Twenty-five years ago today, a weird sci-fi/horror film from an up-and-coming genre director was given an unceremonious theatrical dumping by its studio, where it grossed a paltry $2.5 million (total) at the box office and was greeted mainly with critical scorn. Despite Andy Warhol calling it “The Clockwork Orange of the 80s,” it was yanked from theater screens after less than a month, and was treated like a forgotten stepchild for years. And then something incredible happend: The director became one of the world’s most acclaimed filmmakers and the film became an eerily prophetic vision of our modern day Internet society where nearly everything is broadcast to the public. The movie? David Cronenberg’s Videodrome .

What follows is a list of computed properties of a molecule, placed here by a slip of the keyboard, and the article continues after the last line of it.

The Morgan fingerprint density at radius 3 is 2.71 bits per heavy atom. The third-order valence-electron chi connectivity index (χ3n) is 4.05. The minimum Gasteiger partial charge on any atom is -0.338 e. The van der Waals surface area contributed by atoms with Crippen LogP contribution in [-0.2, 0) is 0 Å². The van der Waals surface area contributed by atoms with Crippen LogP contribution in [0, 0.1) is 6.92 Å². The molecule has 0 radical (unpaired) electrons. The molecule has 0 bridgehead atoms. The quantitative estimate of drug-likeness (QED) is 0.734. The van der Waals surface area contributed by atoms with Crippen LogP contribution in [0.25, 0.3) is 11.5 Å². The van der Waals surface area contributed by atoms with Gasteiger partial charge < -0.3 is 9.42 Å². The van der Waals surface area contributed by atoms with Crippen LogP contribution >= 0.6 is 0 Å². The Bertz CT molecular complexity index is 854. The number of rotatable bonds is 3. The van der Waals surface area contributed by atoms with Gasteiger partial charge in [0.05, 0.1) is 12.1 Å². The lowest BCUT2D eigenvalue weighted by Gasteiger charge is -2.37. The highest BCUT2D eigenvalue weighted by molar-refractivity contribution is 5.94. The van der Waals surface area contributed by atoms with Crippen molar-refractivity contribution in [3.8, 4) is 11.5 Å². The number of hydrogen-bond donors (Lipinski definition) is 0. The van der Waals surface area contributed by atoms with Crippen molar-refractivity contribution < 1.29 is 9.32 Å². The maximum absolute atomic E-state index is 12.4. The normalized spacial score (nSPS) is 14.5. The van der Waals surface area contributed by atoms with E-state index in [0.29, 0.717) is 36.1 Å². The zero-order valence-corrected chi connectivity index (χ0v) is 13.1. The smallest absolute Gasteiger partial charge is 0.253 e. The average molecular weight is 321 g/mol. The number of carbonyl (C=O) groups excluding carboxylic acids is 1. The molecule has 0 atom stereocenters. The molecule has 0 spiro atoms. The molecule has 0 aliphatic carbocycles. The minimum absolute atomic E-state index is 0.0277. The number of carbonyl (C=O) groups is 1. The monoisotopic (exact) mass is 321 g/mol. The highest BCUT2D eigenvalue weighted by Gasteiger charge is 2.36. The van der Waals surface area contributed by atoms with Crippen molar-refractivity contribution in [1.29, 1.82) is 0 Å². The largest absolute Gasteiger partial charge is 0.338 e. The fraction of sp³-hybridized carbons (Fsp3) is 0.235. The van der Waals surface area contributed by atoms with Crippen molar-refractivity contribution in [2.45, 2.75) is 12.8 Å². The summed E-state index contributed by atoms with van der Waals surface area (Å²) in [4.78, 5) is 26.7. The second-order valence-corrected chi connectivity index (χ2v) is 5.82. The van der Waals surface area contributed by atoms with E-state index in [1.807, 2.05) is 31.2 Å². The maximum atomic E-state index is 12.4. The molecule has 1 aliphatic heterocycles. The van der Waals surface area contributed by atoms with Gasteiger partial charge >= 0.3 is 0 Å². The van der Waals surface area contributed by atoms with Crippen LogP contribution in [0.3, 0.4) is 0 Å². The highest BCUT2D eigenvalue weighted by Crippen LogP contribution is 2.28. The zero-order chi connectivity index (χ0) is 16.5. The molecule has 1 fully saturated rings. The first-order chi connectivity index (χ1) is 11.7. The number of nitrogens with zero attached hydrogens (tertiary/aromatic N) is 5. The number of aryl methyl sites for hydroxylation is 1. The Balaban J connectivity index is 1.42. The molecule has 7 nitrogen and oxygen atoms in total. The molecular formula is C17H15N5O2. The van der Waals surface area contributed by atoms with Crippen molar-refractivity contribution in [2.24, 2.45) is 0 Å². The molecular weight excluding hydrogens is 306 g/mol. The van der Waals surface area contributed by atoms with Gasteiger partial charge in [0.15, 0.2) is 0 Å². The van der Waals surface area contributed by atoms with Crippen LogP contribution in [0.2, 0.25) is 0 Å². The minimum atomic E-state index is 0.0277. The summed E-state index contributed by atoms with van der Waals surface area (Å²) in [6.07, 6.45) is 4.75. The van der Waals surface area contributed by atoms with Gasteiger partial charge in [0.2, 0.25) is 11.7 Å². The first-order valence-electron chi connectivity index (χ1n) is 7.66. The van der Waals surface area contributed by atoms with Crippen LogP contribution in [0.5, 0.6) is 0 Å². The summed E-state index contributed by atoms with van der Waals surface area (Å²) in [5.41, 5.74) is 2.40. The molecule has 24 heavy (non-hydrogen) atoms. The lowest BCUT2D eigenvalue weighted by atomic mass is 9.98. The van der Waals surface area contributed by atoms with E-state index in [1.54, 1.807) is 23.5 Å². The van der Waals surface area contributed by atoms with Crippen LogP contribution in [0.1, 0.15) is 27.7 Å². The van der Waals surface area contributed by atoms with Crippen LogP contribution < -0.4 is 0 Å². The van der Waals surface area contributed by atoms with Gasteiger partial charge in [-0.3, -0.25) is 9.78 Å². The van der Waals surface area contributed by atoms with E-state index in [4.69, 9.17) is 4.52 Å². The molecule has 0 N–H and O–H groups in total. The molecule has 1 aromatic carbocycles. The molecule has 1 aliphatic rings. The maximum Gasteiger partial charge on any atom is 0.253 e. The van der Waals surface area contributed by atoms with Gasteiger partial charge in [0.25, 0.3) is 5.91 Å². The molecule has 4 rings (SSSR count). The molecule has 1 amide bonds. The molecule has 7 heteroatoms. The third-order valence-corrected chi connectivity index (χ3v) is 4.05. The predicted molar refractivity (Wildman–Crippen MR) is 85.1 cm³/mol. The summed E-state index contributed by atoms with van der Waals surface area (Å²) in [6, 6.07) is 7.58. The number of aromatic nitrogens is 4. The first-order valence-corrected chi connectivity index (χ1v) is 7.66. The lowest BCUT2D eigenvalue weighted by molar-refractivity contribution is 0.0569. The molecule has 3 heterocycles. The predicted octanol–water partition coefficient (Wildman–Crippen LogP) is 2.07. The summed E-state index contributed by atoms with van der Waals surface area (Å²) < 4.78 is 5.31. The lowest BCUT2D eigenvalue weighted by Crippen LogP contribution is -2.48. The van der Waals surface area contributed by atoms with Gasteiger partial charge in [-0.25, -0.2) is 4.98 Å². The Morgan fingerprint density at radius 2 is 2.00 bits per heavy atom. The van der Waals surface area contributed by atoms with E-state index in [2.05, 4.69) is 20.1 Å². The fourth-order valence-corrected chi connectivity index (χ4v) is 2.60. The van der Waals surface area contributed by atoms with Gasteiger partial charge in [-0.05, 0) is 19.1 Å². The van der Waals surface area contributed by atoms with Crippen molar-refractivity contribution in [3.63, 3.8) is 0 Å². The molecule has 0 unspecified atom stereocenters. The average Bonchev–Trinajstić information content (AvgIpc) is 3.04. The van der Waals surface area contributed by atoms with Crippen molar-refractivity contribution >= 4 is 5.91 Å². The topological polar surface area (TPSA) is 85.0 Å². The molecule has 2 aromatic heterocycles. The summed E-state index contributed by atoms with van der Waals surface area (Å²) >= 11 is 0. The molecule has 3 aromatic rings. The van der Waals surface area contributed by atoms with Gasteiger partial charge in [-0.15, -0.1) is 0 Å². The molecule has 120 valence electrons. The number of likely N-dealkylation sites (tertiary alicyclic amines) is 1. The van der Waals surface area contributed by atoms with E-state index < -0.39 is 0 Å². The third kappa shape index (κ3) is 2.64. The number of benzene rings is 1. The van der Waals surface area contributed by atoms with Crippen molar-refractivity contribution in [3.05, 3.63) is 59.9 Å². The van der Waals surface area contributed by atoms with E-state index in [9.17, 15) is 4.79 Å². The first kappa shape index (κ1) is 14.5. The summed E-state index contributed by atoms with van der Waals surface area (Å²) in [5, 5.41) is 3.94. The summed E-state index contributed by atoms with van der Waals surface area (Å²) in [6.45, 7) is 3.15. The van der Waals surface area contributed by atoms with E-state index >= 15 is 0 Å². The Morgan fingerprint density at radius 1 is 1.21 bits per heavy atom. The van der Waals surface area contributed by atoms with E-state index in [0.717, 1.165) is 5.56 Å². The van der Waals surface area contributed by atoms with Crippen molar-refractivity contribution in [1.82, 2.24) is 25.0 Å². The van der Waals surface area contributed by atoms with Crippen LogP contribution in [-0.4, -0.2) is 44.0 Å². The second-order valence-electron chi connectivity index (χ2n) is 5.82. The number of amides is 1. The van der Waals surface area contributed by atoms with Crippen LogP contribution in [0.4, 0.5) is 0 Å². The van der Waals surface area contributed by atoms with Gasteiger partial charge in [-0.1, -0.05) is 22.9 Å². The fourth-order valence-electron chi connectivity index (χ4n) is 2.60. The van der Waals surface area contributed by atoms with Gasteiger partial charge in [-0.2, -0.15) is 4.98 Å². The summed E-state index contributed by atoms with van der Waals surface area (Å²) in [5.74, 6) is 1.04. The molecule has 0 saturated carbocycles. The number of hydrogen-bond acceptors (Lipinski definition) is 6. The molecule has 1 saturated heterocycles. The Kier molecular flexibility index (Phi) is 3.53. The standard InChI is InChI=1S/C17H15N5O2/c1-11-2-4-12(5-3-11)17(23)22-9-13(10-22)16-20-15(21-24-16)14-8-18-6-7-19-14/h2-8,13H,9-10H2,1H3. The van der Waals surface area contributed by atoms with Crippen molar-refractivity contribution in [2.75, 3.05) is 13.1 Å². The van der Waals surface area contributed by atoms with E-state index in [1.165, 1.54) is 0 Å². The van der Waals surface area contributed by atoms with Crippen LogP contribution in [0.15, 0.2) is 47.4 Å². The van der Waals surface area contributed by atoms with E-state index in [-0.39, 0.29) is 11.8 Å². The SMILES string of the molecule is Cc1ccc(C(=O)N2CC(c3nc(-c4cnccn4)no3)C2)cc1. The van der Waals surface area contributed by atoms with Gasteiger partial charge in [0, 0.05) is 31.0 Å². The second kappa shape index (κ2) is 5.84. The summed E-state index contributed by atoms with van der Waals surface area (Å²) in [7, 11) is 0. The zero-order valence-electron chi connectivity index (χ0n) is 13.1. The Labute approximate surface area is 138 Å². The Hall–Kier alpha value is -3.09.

Now regarded as one of the best films of the 80s, Videodrome may be 25 years old, but it’s feels like it’s 25 years ahead of time. Watching it today, the concept of Videodrome, mind control through television, feels like it came true years ago; TV monitors of one form or another play a major role in our lives, from camera phones to the Internet itself (hey, you ain’t reading this in a magazine).
Videodrome was also instrumental in Cronenberg’s development as a filmmaker; the film bridged his early, gorier and more commercial work with the more personal films he makes today. It’s his first masterpiece, and it’s also the movie that started a string of brilliant, career-best performances from actors in Cronenberg films: James Woods here, all the way to Viggo Mortensen’s Oscar-nominated performance in Eastern Promises. And best of all, the film is unapologetically horror.Read More